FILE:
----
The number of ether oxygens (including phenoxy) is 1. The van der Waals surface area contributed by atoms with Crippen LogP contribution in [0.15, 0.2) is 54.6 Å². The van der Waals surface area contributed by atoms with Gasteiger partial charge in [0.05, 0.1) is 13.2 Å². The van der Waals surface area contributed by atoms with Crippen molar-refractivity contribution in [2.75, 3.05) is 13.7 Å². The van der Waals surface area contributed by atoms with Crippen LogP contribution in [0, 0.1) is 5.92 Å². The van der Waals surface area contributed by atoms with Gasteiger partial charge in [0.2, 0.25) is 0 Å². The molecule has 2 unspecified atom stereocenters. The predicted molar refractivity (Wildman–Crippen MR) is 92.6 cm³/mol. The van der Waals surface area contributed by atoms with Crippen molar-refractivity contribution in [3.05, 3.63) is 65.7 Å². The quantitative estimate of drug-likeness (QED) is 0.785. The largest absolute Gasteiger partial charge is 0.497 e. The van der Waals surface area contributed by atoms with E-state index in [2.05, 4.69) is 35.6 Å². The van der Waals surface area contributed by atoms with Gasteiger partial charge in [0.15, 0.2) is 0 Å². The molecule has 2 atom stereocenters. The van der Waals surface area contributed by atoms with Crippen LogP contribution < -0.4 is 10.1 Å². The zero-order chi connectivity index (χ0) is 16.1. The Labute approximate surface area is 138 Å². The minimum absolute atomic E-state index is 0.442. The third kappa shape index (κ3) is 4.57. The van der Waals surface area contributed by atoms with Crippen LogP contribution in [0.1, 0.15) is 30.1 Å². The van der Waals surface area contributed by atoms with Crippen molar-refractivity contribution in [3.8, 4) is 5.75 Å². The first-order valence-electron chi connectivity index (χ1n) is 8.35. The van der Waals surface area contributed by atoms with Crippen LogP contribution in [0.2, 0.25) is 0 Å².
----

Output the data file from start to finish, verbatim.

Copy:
The number of ether oxygens (including phenoxy) is 1. The van der Waals surface area contributed by atoms with Crippen LogP contribution in [0.15, 0.2) is 54.6 Å². The van der Waals surface area contributed by atoms with Gasteiger partial charge in [0.05, 0.1) is 13.2 Å². The van der Waals surface area contributed by atoms with Crippen molar-refractivity contribution in [2.75, 3.05) is 13.7 Å². The van der Waals surface area contributed by atoms with Crippen LogP contribution in [0, 0.1) is 5.92 Å². The van der Waals surface area contributed by atoms with Gasteiger partial charge in [0.2, 0.25) is 0 Å². The molecule has 2 unspecified atom stereocenters. The predicted molar refractivity (Wildman–Crippen MR) is 92.6 cm³/mol. The van der Waals surface area contributed by atoms with Crippen molar-refractivity contribution in [3.05, 3.63) is 65.7 Å². The quantitative estimate of drug-likeness (QED) is 0.785. The largest absolute Gasteiger partial charge is 0.497 e. The van der Waals surface area contributed by atoms with E-state index in [2.05, 4.69) is 35.6 Å². The van der Waals surface area contributed by atoms with Gasteiger partial charge in [0.15, 0.2) is 0 Å². The molecule has 2 atom stereocenters. The van der Waals surface area contributed by atoms with Crippen LogP contribution < -0.4 is 10.1 Å². The zero-order chi connectivity index (χ0) is 16.1. The Labute approximate surface area is 138 Å². The minimum absolute atomic E-state index is 0.442. The third kappa shape index (κ3) is 4.57. The van der Waals surface area contributed by atoms with Crippen LogP contribution in [0.1, 0.15) is 30.1 Å². The van der Waals surface area contributed by atoms with Crippen molar-refractivity contribution in [3.8, 4) is 5.75 Å². The first-order valence-electron chi connectivity index (χ1n) is 8.35. The van der Waals surface area contributed by atoms with Crippen LogP contribution in [0.2, 0.25) is 0 Å².